From the Office of the New York State Comptroller
Thomas P. DiNapoli
Contact: Brian Butry, 518-474-4015
For release: Immediately, November 30, 2012
Auditors found high operational costs at the Hempstead Animal Shelter among other problems, State Comptroller Thomas P. DiNapoli said today. The audit was undertaken after requests by town residents and Nassau County District Attorney Kathleen Rice.
“The shelter’s finances and animal care issues have long been a concern of town residents,” said DiNapoli. “Our audit has shed much-needed light on several of the problems that plague the operation of this facility. The shelter’s finances need to be more closely scrutinized to ensure that animals receive proper care and taxpayers aren’t paying excessive costs. I want to thank District Attorney Rice and the concerned residents of Hempstead who brought this issue to my office's attention.”
“Comptroller DiNapoli’s comprehensive and thorough audit has shown the Hempstead Animal Shelter to be a case study in mismanagement, poor record keeping, and budgetary incompetence,” said Rice. “While these problems do not rise to the level of criminality, the Comptroller’s review found systemic problems that compromise the public’s confidence and could detract from the shelter’s overall mission and responsibility to its animals and the community. While our investigation found no criminal abuse or neglect of the shelter’s animals, both the animals and taxpayers will be well-served if the town promptly adopts the Comptroller’s recommendations. I want to thank Comptroller DiNapoli and his staff for their outstanding work.”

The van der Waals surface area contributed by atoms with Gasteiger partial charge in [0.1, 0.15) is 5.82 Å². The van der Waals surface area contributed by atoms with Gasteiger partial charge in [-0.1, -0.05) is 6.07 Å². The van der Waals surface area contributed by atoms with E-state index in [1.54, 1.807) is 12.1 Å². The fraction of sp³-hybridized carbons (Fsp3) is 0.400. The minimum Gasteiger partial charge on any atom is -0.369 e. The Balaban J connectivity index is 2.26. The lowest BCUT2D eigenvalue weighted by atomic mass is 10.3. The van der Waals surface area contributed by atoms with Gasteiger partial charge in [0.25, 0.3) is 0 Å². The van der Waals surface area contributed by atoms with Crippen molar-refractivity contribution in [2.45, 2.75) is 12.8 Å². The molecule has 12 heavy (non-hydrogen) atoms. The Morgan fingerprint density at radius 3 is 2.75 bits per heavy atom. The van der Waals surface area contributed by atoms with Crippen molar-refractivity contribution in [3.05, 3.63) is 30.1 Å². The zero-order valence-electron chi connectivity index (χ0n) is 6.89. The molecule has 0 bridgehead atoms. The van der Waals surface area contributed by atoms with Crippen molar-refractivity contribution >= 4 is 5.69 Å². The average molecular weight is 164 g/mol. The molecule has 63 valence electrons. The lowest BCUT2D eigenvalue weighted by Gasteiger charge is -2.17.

Auditors found operational costs at the Hempstead shelter were greater than the costs associated with animal shelters in the Towns of Islip and Brookhaven in every category reviewed – total costs; costs per animal processed; total salaries; salaries per animal; total health services costs; and health cost per animal.
In 2010, for example, the total salary costs in Hempstead were $2.7 million. By comparison, Islip spent $820,076 and Brookhaven $1.5 million on salaries. The average salary for Hempstead’s 32 full-time employees was $79,247.
Auditors also found that taxpayers outside the town’s 22 villages funded more than $12.7 million of the shelter’s costs because the shelter was not properly accounted for in the town’s general fund. Although the audit only covered a five-year period, this practice has existed for nearly 20 years.
Because operating funds receive tax revenue from different tax bases, town officials must accurately budget and record revenues and expenditures in the proper funds to maintain equity among taxpayers.
The town-wide general fund has a property tax base that encompasses the entire town, including the villages. The town-outside-village fund has a property tax base that encompasses only the portion of the town that lies outside of the incorporated boundaries of the villages. Hempstead officials improperly accounted for and reported the animal shelter’s financial activities in the town-outside-village fund, according to the audit.
Other audit findings include:
· The shelter did not have formal procedures on how to manage, document, approve and verify overtime worked. The town paid $359,408 for 8,860 overtime hours worked at the shelter from 2007 to 2011. The overtime hours reviewed by auditors could not be adequately justified;
· The town-wide general fund inappropriately charged the shelter $3.5 million in 2010 and $2.6 million in 2011 for administrative cost charge-backs.
· Administrative costs charged to various departments did not reflect the actual services received.